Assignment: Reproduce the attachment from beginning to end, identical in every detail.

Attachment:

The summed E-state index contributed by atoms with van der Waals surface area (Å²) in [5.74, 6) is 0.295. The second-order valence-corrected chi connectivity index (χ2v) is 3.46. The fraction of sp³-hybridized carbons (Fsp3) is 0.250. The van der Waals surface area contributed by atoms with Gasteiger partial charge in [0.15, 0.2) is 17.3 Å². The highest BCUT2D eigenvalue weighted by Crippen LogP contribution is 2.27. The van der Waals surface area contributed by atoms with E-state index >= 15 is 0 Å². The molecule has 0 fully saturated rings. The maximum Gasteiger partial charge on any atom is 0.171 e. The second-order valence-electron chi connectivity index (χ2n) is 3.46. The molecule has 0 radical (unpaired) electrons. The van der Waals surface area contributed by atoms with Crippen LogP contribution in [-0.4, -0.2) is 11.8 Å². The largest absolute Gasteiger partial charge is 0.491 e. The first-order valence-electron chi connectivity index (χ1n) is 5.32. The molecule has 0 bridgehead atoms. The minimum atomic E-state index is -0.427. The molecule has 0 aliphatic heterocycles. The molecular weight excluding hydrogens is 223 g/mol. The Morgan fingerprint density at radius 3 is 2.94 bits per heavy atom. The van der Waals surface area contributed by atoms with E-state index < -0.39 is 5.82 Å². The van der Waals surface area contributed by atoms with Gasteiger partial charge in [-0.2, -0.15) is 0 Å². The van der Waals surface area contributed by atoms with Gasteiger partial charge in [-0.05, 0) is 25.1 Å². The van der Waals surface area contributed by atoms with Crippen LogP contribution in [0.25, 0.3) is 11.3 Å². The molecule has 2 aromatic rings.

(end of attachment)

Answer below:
The summed E-state index contributed by atoms with van der Waals surface area (Å²) in [5.74, 6) is 0.295. The second-order valence-corrected chi connectivity index (χ2v) is 3.46. The fraction of sp³-hybridized carbons (Fsp3) is 0.250. The van der Waals surface area contributed by atoms with Gasteiger partial charge in [0.15, 0.2) is 17.3 Å². The highest BCUT2D eigenvalue weighted by Crippen LogP contribution is 2.27. The van der Waals surface area contributed by atoms with E-state index >= 15 is 0 Å². The molecule has 0 fully saturated rings. The maximum Gasteiger partial charge on any atom is 0.171 e. The second-order valence-electron chi connectivity index (χ2n) is 3.46. The molecule has 0 radical (unpaired) electrons. The van der Waals surface area contributed by atoms with Crippen LogP contribution in [-0.4, -0.2) is 11.8 Å². The largest absolute Gasteiger partial charge is 0.491 e. The first-order valence-electron chi connectivity index (χ1n) is 5.32. The molecule has 0 bridgehead atoms. The minimum atomic E-state index is -0.427. The molecule has 0 aliphatic heterocycles. The molecular weight excluding hydrogens is 223 g/mol. The Morgan fingerprint density at radius 3 is 2.94 bits per heavy atom. The van der Waals surface area contributed by atoms with E-state index < -0.39 is 5.82 Å². The van der Waals surface area contributed by atoms with Gasteiger partial charge in [-0.2, -0.15) is 0 Å². The van der Waals surface area contributed by atoms with Gasteiger partial charge in [-0.05, 0) is 25.1 Å². The van der Waals surface area contributed by atoms with Crippen LogP contribution in [0.25, 0.3) is 11.3 Å². The molecule has 2 aromatic rings.